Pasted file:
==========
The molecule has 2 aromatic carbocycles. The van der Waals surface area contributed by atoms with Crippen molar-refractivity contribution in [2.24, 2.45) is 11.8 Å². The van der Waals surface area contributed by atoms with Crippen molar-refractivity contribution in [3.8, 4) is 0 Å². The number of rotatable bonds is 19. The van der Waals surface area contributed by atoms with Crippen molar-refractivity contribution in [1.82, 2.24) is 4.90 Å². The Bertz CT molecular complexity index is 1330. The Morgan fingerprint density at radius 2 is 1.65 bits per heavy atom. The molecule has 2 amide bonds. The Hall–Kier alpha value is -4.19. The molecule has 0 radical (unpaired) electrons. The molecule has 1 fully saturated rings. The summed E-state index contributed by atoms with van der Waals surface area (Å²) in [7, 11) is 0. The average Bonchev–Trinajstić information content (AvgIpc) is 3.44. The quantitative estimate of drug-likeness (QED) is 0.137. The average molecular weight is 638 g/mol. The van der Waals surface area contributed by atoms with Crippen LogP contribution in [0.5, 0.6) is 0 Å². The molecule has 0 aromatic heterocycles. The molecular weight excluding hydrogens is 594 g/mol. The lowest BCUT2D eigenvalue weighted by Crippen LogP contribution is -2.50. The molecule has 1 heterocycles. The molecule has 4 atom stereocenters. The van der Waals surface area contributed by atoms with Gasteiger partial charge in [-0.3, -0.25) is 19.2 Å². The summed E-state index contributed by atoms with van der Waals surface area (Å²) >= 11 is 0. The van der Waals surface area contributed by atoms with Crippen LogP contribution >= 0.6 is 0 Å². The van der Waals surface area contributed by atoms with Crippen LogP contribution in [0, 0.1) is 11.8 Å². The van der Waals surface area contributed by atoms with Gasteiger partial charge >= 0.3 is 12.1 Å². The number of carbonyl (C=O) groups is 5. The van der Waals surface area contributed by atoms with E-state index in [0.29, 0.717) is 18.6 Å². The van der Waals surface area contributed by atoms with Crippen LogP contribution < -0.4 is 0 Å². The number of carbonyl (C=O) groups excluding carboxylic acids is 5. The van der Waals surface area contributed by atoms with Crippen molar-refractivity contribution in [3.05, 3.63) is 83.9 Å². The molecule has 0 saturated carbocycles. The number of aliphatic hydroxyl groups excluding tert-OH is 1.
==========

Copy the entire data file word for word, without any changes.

The molecule has 2 aromatic carbocycles. The van der Waals surface area contributed by atoms with Crippen molar-refractivity contribution in [2.24, 2.45) is 11.8 Å². The van der Waals surface area contributed by atoms with Crippen molar-refractivity contribution in [3.8, 4) is 0 Å². The number of rotatable bonds is 19. The van der Waals surface area contributed by atoms with Crippen molar-refractivity contribution in [1.82, 2.24) is 4.90 Å². The Bertz CT molecular complexity index is 1330. The Morgan fingerprint density at radius 2 is 1.65 bits per heavy atom. The molecule has 2 amide bonds. The Hall–Kier alpha value is -4.19. The molecule has 0 radical (unpaired) electrons. The molecule has 1 fully saturated rings. The summed E-state index contributed by atoms with van der Waals surface area (Å²) in [7, 11) is 0. The average Bonchev–Trinajstić information content (AvgIpc) is 3.44. The quantitative estimate of drug-likeness (QED) is 0.137. The average molecular weight is 638 g/mol. The van der Waals surface area contributed by atoms with Crippen LogP contribution in [0.5, 0.6) is 0 Å². The molecule has 0 aromatic heterocycles. The molecular weight excluding hydrogens is 594 g/mol. The lowest BCUT2D eigenvalue weighted by Crippen LogP contribution is -2.50. The molecule has 1 heterocycles. The molecule has 4 atom stereocenters. The van der Waals surface area contributed by atoms with Gasteiger partial charge in [-0.3, -0.25) is 19.2 Å². The summed E-state index contributed by atoms with van der Waals surface area (Å²) >= 11 is 0. The van der Waals surface area contributed by atoms with Crippen LogP contribution >= 0.6 is 0 Å². The van der Waals surface area contributed by atoms with Crippen LogP contribution in [0, 0.1) is 11.8 Å². The van der Waals surface area contributed by atoms with Gasteiger partial charge >= 0.3 is 12.1 Å². The number of carbonyl (C=O) groups is 5. The van der Waals surface area contributed by atoms with E-state index in [0.29, 0.717) is 18.6 Å². The van der Waals surface area contributed by atoms with Crippen LogP contribution < -0.4 is 0 Å². The number of carbonyl (C=O) groups excluding carboxylic acids is 5. The van der Waals surface area contributed by atoms with Crippen molar-refractivity contribution in [3.05, 3.63) is 83.9 Å². The molecule has 0 saturated carbocycles. The number of aliphatic hydroxyl groups excluding tert-OH is 1.